UK: IN MY OPINION - Institute of Management companion Sir Peter Davis, group chief executive of Prudential, ...

UK: IN MY OPINION - Institute of Management companion Sir Peter Davis, group chief executive of Prudential, ... - IN MY OPINION - Institute of Management companion Sir Peter Davis, group chief executive of Prudential, says that there's no time like today

by SIR PETER DAVIS, group executive of Prudential.
Last Updated: 31 Aug 2010

IN MY OPINION - Institute of Management companion Sir Peter Davis, group chief executive of Prudential, says that there's no time like today to start saving for tomorrow.

About half of the 22 million employees in the UK can be confident that the pension schemes provided by their employer will help them to enjoy retirement. However, approximately six million adults - some on short-term contracts, others part-time or self-employed - do not yet enjoy access to such support nor pay into any alternative arrangements to fund their own retirement. They will be largely dependent on state benefits. It is these people who are the targeted beneficiaries of the government's proposed new Stakeholder Pension schemes.

The Government hopes to encourage greater individual retirement provision, particularly in the middle-to-lower income range. A number of crucial details about Stakeholder Pensions have yet to be decided, but there is no doubt that good value, transparency and clarity will be essential components.

Underlying the need to save more during one's working life is the fact that people in the western world are living ever longer and will have lengthier and more active retirements than previous generations. This in turn means increasing demand on government resources (tax revenues) unless those who can do so increase their own retirement savings or, in many cases, make a start.

A recent survey by Mintel suggests that many adults do not save for retirement because of their perception that pensions are too expensive. For people with very low earnings, who can only make very small, intermittent payments, this may well be true and apart from their contributions into the state scheme they may be better advised to save via an alternative medium-term product such as an ISA. This should not be the case, however, for most people. Hopefully, by making pensions easier to understand and more cost-effective the Stakeholder reforms should break this perception and encourage more people to start contributing.

From April 2002 employers who do not offer a company scheme to all staff will be required to nominate and provide access (through payroll deduction) to a Stakeholder Pension. While recognising the difficulties that small employers will face in meeting this requirement, it would be disappointing if employers go no further than the minimum required of them, and do not use workplace information to help teach staff about the benefits of starting a pension. We should not forget that pensions are one of the most tax-efficient methods of saving currently available to employees.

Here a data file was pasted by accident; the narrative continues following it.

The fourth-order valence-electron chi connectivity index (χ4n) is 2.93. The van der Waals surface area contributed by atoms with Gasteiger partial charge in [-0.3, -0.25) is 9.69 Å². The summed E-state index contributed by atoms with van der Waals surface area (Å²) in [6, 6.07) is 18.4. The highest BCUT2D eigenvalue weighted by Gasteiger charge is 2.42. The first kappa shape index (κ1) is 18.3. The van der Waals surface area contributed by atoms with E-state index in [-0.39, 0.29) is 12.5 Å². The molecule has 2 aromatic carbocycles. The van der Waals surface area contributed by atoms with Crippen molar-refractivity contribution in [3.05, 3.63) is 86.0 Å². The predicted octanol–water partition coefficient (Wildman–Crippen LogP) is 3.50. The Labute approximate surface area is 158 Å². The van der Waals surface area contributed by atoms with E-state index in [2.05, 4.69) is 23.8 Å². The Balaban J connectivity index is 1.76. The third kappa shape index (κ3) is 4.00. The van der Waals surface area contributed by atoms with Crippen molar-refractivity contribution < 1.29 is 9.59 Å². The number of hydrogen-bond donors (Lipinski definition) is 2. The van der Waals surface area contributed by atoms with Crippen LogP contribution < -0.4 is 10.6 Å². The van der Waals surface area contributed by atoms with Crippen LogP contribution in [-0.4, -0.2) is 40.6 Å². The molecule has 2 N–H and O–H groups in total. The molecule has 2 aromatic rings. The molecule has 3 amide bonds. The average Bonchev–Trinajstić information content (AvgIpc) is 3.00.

Recently the Government announced plans for a single, simpler tax regime to embrace all types of money-purchase schemes including Stakeholder. Individuals will be able to save up to £3,600 a year into a defined-contribution scheme, regardless of earnings. Employers providing money purchase occupational schemes will have the chance to opt into the new system, which will provide a single administrative system for all defined contribution schemes.

Stakeholder Pensions have not caused, but will accelerate, the product and industry transformation which is occurring currently. The launch of ISAs and the proposals for Pooled Pension Investment reflect a trend towards collective investment products such as unit trusts, and the advance of e-commerce has already altered distribution patterns for all products.

Stakeholder Pensions will no doubt cause a shake-out in the industry over the coming years.

Many people will also want access to advice on the suitability of products.

The Government has stated that Stakeholder Pensions will be subject to a maximum annual management charge, intended to cover (among other things) the cost of basic information and generic advice. For a further fee it should, however, be possible for people to obtain additional personalised advice. Stakeholder Pensions' simplified charging structure should also make straightforward comparisons across schemes much easier.

In an ideal world Stakeholder Pensions should build on, rather than replace, good company schemes. Company schemes have built-in employer contributions offering significant benefits to members. Following the relaxation of the requirement on employees to join company schemes in 1988, too many people have failed to take up this important and valuable option. Stakeholder Pensions should also build on the new breed of Group Personal Pensions (GPPs) that already meet many of the features expected from the Stakeholder proposition.

The introduction of Stakeholder Pensions will change radically the future structure and distribution of private pensions, with many of the people currently unable to access an occupational scheme encouraged to save through new value-for-money products. As well as making products easier to understand, more affordable and more readily available, educating people on the essential significance of setting up a pension has to be the priority for the next few years. The creation and management of Stakeholder Pensions is a challenge to which the industry must rise. Those companies with the capital, experience, size and technological resources will do so successfully, helping to ensure that the financial health which so many of us in occupational schemes enjoy is extended to a much greater number of future pensioners.

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